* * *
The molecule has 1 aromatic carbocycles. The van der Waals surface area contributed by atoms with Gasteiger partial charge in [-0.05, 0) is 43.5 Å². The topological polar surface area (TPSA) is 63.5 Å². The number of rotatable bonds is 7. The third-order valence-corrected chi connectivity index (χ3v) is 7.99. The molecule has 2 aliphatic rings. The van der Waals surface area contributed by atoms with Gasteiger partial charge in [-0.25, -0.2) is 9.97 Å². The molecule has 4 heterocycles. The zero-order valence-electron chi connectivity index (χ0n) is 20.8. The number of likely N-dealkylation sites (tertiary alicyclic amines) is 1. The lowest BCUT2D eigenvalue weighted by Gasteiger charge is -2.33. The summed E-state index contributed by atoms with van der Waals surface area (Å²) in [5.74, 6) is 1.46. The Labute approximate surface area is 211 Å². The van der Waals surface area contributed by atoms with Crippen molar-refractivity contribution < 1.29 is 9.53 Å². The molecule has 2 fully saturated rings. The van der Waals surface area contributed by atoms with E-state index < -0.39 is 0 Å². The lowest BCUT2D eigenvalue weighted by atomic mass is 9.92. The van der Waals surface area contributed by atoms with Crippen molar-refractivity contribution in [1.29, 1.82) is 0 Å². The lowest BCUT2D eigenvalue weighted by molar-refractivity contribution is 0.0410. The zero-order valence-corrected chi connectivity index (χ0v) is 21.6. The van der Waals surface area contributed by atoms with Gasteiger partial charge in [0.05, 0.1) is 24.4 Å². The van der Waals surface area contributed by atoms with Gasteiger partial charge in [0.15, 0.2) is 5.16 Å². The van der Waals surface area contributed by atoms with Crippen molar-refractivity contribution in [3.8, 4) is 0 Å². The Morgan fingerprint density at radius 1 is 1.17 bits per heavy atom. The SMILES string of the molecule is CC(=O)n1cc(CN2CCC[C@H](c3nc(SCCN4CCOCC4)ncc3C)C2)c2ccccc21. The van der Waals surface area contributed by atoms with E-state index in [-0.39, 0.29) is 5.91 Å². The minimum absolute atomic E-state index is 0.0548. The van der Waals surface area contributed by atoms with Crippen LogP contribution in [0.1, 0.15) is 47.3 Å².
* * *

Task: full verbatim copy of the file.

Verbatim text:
The molecule has 1 aromatic carbocycles. The van der Waals surface area contributed by atoms with Gasteiger partial charge in [-0.05, 0) is 43.5 Å². The topological polar surface area (TPSA) is 63.5 Å². The number of rotatable bonds is 7. The third-order valence-corrected chi connectivity index (χ3v) is 7.99. The molecule has 2 aliphatic rings. The van der Waals surface area contributed by atoms with Gasteiger partial charge in [-0.25, -0.2) is 9.97 Å². The molecule has 4 heterocycles. The zero-order valence-electron chi connectivity index (χ0n) is 20.8. The number of likely N-dealkylation sites (tertiary alicyclic amines) is 1. The lowest BCUT2D eigenvalue weighted by Gasteiger charge is -2.33. The summed E-state index contributed by atoms with van der Waals surface area (Å²) in [5.74, 6) is 1.46. The Labute approximate surface area is 211 Å². The van der Waals surface area contributed by atoms with Crippen molar-refractivity contribution < 1.29 is 9.53 Å². The molecule has 2 fully saturated rings. The van der Waals surface area contributed by atoms with E-state index < -0.39 is 0 Å². The lowest BCUT2D eigenvalue weighted by atomic mass is 9.92. The van der Waals surface area contributed by atoms with Crippen molar-refractivity contribution in [1.29, 1.82) is 0 Å². The lowest BCUT2D eigenvalue weighted by molar-refractivity contribution is 0.0410. The zero-order valence-corrected chi connectivity index (χ0v) is 21.6. The van der Waals surface area contributed by atoms with Gasteiger partial charge in [0.05, 0.1) is 24.4 Å². The van der Waals surface area contributed by atoms with Gasteiger partial charge in [0.15, 0.2) is 5.16 Å². The van der Waals surface area contributed by atoms with Crippen molar-refractivity contribution in [3.8, 4) is 0 Å². The Morgan fingerprint density at radius 1 is 1.17 bits per heavy atom. The SMILES string of the molecule is CC(=O)n1cc(CN2CCC[C@H](c3nc(SCCN4CCOCC4)ncc3C)C2)c2ccccc21. The van der Waals surface area contributed by atoms with E-state index in [-0.39, 0.29) is 5.91 Å². The minimum absolute atomic E-state index is 0.0548. The van der Waals surface area contributed by atoms with Crippen LogP contribution in [0.1, 0.15) is 47.3 Å².